After covering education for eight years in the nation’s capital for NPR-affiliate WAMU, Kavitha Cardoza joins Education Week on Aug. 1, as a part of its video team and a contributor to EdWeek’s collaboration with the PBS NewsHour.
Cardoza, who spent most of her childhood in India and has degrees from the Manipal Institute of Communication in India and the University of Illinois at Champaign-Urbana, did remarkably deep, compelling reporting on the issues of childhood, education and poverty in her “Breaking Ground” documentary series.
She shared some of the personal and professional experiences she brings with her to the new role at EdWeek.
Caffeine seems like it would be a staple in a journalist’s diet. Is that right? Are you a coffee or tea drinker?
Both! I drink just one cup of coffee in the morning to wake up and have a cup of tea in the evening.
What’s the most interesting interview you’ve done while covering education?
The most interesting interview is always the one I’m going to do next! I love finding out stuff and as soon as I get answers, I want to move on to the next thing. Education is so fascinating because everyone has an opinion.
It kind of seems like the saying “all politics is local” also applies to education. People care most about what’s going on close to home. How do you balance local storytelling versus covering broader policy debates?
Journalism is a blend of facts and feelings, so I try to make people care about the people affected first. Once they do, I can slip in more wonky policy issues.
Yes, people do care about what’s going on close to home, but it’s amazing how many of those issues are playing out locally across the nation.
Talk about your background and education and what part that played in your career.
I was born in England, did most of my education in India and then came to the U.S. as a grad student 15 years ago. So my background (and accent) is a mishmash of all three places.
All three systems of education are so different, even though the goal is the same, and it’s that tension that drew me to covering this beat. I love meeting people of different cultures, and to me I could learn so much about the U.S. through being a journalist and asking nosy questions. And the best part is no one tells you to be quiet!
What are the most striking memories or takeaways from your “Breaking Ground” documentary series?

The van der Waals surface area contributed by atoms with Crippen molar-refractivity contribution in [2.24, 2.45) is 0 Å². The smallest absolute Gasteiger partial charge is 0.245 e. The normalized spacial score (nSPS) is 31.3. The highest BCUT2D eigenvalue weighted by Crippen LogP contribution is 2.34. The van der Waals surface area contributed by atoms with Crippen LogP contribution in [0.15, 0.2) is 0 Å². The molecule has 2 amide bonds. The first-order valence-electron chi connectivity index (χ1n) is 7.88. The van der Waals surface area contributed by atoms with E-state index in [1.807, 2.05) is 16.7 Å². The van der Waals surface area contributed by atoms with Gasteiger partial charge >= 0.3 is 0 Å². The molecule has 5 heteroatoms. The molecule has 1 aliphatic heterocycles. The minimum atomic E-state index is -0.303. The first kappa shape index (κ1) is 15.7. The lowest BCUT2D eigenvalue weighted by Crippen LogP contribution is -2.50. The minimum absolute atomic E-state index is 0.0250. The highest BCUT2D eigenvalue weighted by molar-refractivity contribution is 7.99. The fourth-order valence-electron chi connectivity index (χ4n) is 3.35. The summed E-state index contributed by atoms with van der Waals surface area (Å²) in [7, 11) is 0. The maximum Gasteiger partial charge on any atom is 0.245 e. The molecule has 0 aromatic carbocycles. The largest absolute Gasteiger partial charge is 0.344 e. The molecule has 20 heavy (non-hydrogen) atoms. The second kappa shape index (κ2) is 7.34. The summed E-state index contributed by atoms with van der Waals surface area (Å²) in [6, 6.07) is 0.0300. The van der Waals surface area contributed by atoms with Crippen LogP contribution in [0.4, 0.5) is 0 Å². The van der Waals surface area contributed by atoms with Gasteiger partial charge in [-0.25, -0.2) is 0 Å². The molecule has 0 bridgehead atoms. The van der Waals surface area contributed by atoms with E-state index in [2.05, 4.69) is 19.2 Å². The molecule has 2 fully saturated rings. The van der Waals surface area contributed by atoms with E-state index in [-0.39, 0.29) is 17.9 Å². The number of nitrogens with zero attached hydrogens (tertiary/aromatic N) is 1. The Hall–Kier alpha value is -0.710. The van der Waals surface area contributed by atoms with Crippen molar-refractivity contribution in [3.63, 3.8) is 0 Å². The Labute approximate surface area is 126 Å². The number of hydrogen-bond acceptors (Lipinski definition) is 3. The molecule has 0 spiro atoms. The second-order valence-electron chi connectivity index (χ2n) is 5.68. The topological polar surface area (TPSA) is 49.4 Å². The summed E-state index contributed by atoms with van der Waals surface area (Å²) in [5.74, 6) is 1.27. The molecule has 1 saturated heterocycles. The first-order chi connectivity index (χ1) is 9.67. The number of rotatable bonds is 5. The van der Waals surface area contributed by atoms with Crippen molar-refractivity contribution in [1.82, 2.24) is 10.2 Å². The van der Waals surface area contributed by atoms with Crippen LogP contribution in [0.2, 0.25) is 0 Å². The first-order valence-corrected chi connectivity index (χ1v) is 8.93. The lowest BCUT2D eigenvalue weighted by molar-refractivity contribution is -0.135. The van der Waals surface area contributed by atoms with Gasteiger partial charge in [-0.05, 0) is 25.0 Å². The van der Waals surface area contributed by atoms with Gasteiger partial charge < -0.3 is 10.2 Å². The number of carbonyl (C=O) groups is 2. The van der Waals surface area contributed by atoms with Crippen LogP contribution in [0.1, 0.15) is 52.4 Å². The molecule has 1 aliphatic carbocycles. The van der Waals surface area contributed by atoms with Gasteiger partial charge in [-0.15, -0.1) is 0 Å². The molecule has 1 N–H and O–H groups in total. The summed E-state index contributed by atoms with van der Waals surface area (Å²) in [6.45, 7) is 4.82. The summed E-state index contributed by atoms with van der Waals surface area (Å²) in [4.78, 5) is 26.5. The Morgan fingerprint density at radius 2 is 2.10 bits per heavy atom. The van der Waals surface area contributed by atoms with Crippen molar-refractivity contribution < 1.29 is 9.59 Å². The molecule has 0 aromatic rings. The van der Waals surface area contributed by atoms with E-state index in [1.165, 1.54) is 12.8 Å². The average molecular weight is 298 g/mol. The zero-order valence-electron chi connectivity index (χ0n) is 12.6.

Each one was so different. With “Yesterday’s Dropouts” about adult education, the most striking takeaway was how people hid the fact they couldn’t read. They talked about looking at colors on top of milk cartons to figure out whether it was full-fat or 2-percent.
They pointed to pictures of food in restaurants because they couldn’t read menus. And they asked for landmarks instead of directions because they couldn’t read street signs. You could really feel the weight of their shame.
“Military Children” was an amazing experience because I didn’t know anything about their educational system or lives, really. And I grew to respect these children so much for moving multiple times, having to cope with a parent being gone for months on end and learning to sacrifice their own wants for the good of the “unit” at an early age.
It was one of the most difficult moments personally and professionally when I interviewed children whose parents died during the wars or by suicide. I learned that these children “serve” as well.
And “Lower Income, Higher Ed” was literally a journey for me because I followed one student whom I had known since he was a junior in high school. He was an interviewer’s dream because he was so honest and open about his challenges as a low-income, first-generation college student.
We went to Michigan and interviewed some of his former professors and friends to really figure out what went wrong. Christopher Feaster was the face of all the policy issues and national debates around this population getting into college but not completing. And I’m happy to say Christopher is taking classes at a community college, so he’s back on track.
You have degrees from universities half a world apart. Are you a world traveler? What’s your favorite place on Earth?
I love traveling. When my sisters would go back to India to see my parents, we realized we were so busy meeting friends and relatives we didn’t get to spend time with each other.
So about 12 years ago we started taking family vacations together to different countries. I’ve been to so many wonderful places including Thailand, Russia, Kenya, Vietnam, Cambodia, Brazil and Sri Lanka. Each one is so different, but I really believe people are the same.